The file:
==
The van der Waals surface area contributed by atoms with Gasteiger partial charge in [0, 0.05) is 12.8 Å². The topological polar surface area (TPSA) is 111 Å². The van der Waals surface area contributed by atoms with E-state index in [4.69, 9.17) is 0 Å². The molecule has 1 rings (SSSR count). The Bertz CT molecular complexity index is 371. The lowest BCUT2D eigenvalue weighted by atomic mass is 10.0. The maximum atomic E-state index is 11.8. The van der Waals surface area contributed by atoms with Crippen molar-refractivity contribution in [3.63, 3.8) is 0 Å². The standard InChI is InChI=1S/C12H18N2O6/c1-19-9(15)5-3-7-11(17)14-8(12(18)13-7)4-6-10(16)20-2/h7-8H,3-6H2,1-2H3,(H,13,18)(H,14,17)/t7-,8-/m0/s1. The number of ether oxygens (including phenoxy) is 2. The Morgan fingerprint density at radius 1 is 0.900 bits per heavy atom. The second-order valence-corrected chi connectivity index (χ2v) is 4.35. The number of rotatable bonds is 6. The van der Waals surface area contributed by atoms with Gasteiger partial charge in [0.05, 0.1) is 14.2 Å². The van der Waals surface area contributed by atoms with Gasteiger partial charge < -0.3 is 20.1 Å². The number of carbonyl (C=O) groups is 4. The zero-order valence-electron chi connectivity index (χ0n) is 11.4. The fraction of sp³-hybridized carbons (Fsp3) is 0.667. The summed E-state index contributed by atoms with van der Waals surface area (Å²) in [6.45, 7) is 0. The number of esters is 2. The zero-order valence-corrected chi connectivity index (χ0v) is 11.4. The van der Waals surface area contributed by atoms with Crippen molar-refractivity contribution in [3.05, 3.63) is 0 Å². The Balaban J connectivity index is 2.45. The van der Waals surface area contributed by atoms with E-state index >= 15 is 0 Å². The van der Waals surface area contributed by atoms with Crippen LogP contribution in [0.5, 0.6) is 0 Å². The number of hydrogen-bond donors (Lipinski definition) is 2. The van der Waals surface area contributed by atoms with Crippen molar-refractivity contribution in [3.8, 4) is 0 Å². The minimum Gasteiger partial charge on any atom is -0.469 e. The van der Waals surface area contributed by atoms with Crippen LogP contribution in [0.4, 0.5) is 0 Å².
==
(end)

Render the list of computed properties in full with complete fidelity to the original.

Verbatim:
The van der Waals surface area contributed by atoms with Gasteiger partial charge in [0, 0.05) is 12.8 Å². The topological polar surface area (TPSA) is 111 Å². The van der Waals surface area contributed by atoms with E-state index in [4.69, 9.17) is 0 Å². The molecule has 1 rings (SSSR count). The Bertz CT molecular complexity index is 371. The lowest BCUT2D eigenvalue weighted by atomic mass is 10.0. The maximum atomic E-state index is 11.8. The van der Waals surface area contributed by atoms with Crippen molar-refractivity contribution in [3.63, 3.8) is 0 Å². The standard InChI is InChI=1S/C12H18N2O6/c1-19-9(15)5-3-7-11(17)14-8(12(18)13-7)4-6-10(16)20-2/h7-8H,3-6H2,1-2H3,(H,13,18)(H,14,17)/t7-,8-/m0/s1. The number of ether oxygens (including phenoxy) is 2. The Morgan fingerprint density at radius 1 is 0.900 bits per heavy atom. The second-order valence-corrected chi connectivity index (χ2v) is 4.35. The number of rotatable bonds is 6. The van der Waals surface area contributed by atoms with Gasteiger partial charge in [0.05, 0.1) is 14.2 Å². The van der Waals surface area contributed by atoms with Gasteiger partial charge < -0.3 is 20.1 Å². The number of carbonyl (C=O) groups is 4. The zero-order valence-electron chi connectivity index (χ0n) is 11.4. The fraction of sp³-hybridized carbons (Fsp3) is 0.667. The summed E-state index contributed by atoms with van der Waals surface area (Å²) in [6.45, 7) is 0. The number of esters is 2. The zero-order valence-corrected chi connectivity index (χ0v) is 11.4. The van der Waals surface area contributed by atoms with Crippen molar-refractivity contribution in [3.05, 3.63) is 0 Å². The Balaban J connectivity index is 2.45. The van der Waals surface area contributed by atoms with E-state index >= 15 is 0 Å². The van der Waals surface area contributed by atoms with Crippen LogP contribution in [0.5, 0.6) is 0 Å². The number of hydrogen-bond donors (Lipinski definition) is 2. The van der Waals surface area contributed by atoms with Crippen molar-refractivity contribution in [3.8, 4) is 0 Å². The minimum Gasteiger partial charge on any atom is -0.469 e. The van der Waals surface area contributed by atoms with Crippen LogP contribution in [0.4, 0.5) is 0 Å².